SAN FRANCISCO, July 24, 2019 /PRNewswire-PRWeb/ -- Today, Better Therapeutics announced the publication of its
The study was conducted using data from 135 adult participants with hypertension. On average, participants were 55 years old, with a baseline BMI of 35, and were taking 1.3 antihypertensive medications. 83% were female.
"In this paper, we presented our ongoing work to develop digital biomarkers and to illustrate their utility in digitally-delivered behavioral interventions to both the patient and prescribing clinician," said Nicole Guthrie, MS, Clinical Research Lead, and first author. "We demonstrated that even limited data can be transformed using machine learning into a digital biomarker that predicts the degree of treatment response, in this case, a meaningful drop in blood pressure."
By transforming data from the use of digital therapeutics into markers of disease status or "digital biomarkers", emerging digital therapies could provide clinically actionable insights with or without conventional biometric data.
"Our aim is to develop cuff-less blood pressure and stick-less blood glucose biomarkers that would allow for more continuous care at a lower burden to patients and the health system," said Kevin Appelbaum, CEO.
The publication is available at BMJ Open.
About Better Therapeutics Better develops prescription software for treating cardiometabolic diseases. By integrating elements of neuroscience, lifestyle medicine, and artificial intelligence, the company has created a new modality for treating a broad range of conditions that share common root causes. The company's digital therapeutics have been validated in peer-reviewed and published clinical trials. Better is beginning to commercialize with health plans, while pursuing regulatory approval of its first prescription digital therapeutic in diabetes. The company is headquartered in San Francisco, CA, and has business operations in Boston, MA, and Nashville, TN.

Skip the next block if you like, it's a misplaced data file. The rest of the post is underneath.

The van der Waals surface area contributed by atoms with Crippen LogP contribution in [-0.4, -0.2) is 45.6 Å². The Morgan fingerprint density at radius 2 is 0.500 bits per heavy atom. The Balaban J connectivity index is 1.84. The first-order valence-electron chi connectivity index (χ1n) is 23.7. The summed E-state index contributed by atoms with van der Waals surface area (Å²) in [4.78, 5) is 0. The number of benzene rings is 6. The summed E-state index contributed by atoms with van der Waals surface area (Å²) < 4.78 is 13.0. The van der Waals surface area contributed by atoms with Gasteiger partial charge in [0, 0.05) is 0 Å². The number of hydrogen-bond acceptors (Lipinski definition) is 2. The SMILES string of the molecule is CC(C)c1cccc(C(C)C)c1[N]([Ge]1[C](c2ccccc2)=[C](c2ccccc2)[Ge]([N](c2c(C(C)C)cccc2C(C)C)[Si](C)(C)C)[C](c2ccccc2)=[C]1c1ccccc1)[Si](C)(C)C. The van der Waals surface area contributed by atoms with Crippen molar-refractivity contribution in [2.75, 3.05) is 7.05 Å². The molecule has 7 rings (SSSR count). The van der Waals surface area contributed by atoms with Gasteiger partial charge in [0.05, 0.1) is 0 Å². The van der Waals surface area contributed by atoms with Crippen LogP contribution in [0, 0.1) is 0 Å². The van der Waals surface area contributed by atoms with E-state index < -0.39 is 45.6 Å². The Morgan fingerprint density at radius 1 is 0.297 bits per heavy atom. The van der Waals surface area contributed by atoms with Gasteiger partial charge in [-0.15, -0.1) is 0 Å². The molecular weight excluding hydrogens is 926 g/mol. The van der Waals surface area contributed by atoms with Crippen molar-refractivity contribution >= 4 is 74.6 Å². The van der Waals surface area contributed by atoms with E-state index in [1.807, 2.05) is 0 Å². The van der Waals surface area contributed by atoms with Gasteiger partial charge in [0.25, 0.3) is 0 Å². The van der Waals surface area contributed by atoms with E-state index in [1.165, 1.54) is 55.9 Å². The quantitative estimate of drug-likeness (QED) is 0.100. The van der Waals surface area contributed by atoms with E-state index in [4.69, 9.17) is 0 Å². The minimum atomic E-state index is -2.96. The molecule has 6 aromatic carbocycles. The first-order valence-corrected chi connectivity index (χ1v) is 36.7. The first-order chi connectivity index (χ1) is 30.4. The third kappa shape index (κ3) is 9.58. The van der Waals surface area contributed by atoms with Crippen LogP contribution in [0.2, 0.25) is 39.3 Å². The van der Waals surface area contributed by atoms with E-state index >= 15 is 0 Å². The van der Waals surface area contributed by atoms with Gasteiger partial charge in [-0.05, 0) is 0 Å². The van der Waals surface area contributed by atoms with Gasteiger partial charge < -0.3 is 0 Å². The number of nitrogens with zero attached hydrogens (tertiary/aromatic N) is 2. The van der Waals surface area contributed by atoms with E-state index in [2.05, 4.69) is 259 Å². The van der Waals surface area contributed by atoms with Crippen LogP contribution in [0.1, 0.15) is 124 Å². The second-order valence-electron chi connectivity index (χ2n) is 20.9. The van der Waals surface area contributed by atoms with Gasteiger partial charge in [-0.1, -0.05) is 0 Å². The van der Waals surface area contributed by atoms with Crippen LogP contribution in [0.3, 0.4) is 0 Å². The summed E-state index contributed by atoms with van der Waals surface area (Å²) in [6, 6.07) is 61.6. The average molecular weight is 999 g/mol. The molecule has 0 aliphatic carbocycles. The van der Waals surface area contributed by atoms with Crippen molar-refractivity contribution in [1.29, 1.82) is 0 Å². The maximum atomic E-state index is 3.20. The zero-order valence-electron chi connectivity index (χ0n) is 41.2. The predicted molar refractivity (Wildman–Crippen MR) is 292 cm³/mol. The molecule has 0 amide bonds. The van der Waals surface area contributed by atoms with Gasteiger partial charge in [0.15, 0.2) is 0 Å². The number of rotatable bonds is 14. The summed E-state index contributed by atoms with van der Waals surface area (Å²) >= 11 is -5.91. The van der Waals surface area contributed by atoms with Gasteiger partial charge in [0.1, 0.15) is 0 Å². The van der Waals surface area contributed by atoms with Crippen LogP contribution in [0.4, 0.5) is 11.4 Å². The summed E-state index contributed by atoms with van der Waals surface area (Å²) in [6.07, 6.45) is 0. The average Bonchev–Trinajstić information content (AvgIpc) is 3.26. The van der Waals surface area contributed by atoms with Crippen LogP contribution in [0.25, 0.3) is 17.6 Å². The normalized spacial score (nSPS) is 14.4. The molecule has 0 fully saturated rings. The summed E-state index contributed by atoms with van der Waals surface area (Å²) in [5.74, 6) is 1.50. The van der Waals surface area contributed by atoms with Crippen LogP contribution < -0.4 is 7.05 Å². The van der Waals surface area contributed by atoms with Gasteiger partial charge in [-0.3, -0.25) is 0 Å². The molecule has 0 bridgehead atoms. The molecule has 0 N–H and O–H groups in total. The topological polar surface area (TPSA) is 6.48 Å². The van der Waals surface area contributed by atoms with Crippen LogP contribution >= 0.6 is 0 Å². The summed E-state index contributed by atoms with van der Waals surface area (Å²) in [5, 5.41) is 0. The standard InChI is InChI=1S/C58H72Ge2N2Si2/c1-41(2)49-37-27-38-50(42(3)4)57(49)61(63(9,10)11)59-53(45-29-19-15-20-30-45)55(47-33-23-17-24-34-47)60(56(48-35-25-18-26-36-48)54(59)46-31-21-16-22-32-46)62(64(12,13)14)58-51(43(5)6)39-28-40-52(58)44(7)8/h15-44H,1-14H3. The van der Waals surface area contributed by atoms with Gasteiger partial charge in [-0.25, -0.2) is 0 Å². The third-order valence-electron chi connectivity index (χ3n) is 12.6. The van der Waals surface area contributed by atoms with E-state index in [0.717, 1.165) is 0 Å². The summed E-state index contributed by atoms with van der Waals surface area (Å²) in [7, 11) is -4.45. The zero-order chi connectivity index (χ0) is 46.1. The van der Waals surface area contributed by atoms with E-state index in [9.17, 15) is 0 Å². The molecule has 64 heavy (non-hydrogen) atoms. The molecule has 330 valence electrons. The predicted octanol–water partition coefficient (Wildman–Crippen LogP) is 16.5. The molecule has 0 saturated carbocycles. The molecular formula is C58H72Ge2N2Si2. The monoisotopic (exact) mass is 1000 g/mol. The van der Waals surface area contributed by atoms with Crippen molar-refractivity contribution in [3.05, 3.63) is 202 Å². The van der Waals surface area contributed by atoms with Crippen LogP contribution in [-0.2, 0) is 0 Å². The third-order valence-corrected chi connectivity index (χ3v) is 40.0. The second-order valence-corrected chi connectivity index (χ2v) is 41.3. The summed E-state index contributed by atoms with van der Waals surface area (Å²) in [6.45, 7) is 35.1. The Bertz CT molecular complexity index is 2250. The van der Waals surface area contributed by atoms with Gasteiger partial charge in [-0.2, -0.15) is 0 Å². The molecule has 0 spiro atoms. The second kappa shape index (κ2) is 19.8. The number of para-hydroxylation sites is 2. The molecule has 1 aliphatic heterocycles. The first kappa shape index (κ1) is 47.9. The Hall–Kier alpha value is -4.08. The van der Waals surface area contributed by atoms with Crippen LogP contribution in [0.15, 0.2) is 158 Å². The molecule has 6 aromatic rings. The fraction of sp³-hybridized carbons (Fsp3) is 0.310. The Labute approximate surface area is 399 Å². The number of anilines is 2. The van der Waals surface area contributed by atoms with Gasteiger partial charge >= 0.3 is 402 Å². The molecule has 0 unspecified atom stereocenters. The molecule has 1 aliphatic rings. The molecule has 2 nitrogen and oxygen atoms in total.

About Hypertension According to the American College of Cardiology and American Heart Association, 46% of US adults have hypertension, or high blood pressure. High blood pressure is the leading contributor of preventable death worldwide and is due, in large part, to poor quality diets and sedentary lifestyles. Despite the array of antihypertensive medications available for the past several decades, only half of those with hypertension have well controlled blood pressure.
In addition to pharmacotherapy, clinical guidelines in the United States and worldwide call for the initiation of behavioral therapy focused on diet and lifestyle for all patients with hypertension, because it is known that lifestyle changes can effectively reduce blood pressure while improving other cardiovascular risk factors, without negative side effects. However, there are currently few prescription solutions available to physicians for initiating behavioral therapy in patients.
SOURCE Better Therapeutics
Subscribe to our Free Newsletters!